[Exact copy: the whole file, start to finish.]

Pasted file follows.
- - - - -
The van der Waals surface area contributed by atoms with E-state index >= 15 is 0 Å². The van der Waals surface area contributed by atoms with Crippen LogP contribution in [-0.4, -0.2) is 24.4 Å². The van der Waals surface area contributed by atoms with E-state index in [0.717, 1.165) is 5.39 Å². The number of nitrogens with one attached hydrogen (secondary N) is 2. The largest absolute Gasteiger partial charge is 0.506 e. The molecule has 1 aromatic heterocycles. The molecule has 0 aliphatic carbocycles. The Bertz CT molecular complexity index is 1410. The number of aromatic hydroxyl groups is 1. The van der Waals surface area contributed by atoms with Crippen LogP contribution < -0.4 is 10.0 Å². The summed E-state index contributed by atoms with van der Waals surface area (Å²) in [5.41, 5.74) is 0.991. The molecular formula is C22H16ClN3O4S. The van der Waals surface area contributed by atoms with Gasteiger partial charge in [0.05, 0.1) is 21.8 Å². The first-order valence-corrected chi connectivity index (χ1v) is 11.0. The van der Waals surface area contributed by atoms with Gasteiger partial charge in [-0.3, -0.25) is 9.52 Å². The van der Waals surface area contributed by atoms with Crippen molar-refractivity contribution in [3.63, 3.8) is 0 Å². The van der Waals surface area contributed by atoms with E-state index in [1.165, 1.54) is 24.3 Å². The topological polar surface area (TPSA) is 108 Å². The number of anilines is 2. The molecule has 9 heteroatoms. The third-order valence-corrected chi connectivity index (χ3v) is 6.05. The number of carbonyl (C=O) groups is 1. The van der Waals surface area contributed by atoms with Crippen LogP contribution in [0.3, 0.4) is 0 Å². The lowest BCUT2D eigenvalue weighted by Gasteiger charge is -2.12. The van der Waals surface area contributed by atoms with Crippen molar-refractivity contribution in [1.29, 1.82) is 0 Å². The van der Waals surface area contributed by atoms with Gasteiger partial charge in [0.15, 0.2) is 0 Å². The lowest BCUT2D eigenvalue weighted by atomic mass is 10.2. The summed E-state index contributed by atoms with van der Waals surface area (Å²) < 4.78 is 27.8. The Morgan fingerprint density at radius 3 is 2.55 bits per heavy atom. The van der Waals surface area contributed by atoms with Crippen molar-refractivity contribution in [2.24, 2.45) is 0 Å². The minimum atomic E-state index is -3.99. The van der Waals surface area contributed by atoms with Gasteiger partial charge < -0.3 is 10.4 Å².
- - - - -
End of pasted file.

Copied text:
The van der Waals surface area contributed by atoms with E-state index >= 15 is 0 Å². The van der Waals surface area contributed by atoms with Crippen LogP contribution in [-0.4, -0.2) is 24.4 Å². The van der Waals surface area contributed by atoms with E-state index in [0.717, 1.165) is 5.39 Å². The number of nitrogens with one attached hydrogen (secondary N) is 2. The largest absolute Gasteiger partial charge is 0.506 e. The molecule has 1 aromatic heterocycles. The molecule has 0 aliphatic carbocycles. The Bertz CT molecular complexity index is 1410. The number of aromatic hydroxyl groups is 1. The van der Waals surface area contributed by atoms with Crippen LogP contribution < -0.4 is 10.0 Å². The summed E-state index contributed by atoms with van der Waals surface area (Å²) in [5.41, 5.74) is 0.991. The molecular formula is C22H16ClN3O4S. The van der Waals surface area contributed by atoms with Gasteiger partial charge in [0.05, 0.1) is 21.8 Å². The first-order valence-corrected chi connectivity index (χ1v) is 11.0. The van der Waals surface area contributed by atoms with Gasteiger partial charge in [-0.3, -0.25) is 9.52 Å². The van der Waals surface area contributed by atoms with Crippen molar-refractivity contribution in [3.63, 3.8) is 0 Å². The van der Waals surface area contributed by atoms with E-state index in [1.165, 1.54) is 24.3 Å². The topological polar surface area (TPSA) is 108 Å². The number of anilines is 2. The molecule has 9 heteroatoms. The third-order valence-corrected chi connectivity index (χ3v) is 6.05. The number of carbonyl (C=O) groups is 1. The van der Waals surface area contributed by atoms with Crippen LogP contribution in [0.3, 0.4) is 0 Å². The lowest BCUT2D eigenvalue weighted by Gasteiger charge is -2.12. The van der Waals surface area contributed by atoms with Crippen molar-refractivity contribution in [1.29, 1.82) is 0 Å². The van der Waals surface area contributed by atoms with Gasteiger partial charge in [0.15, 0.2) is 0 Å². The lowest BCUT2D eigenvalue weighted by atomic mass is 10.2. The summed E-state index contributed by atoms with van der Waals surface area (Å²) < 4.78 is 27.8. The Morgan fingerprint density at radius 3 is 2.55 bits per heavy atom. The van der Waals surface area contributed by atoms with Crippen molar-refractivity contribution in [2.24, 2.45) is 0 Å². The minimum atomic E-state index is -3.99. The van der Waals surface area contributed by atoms with Gasteiger partial charge < -0.3 is 10.4 Å².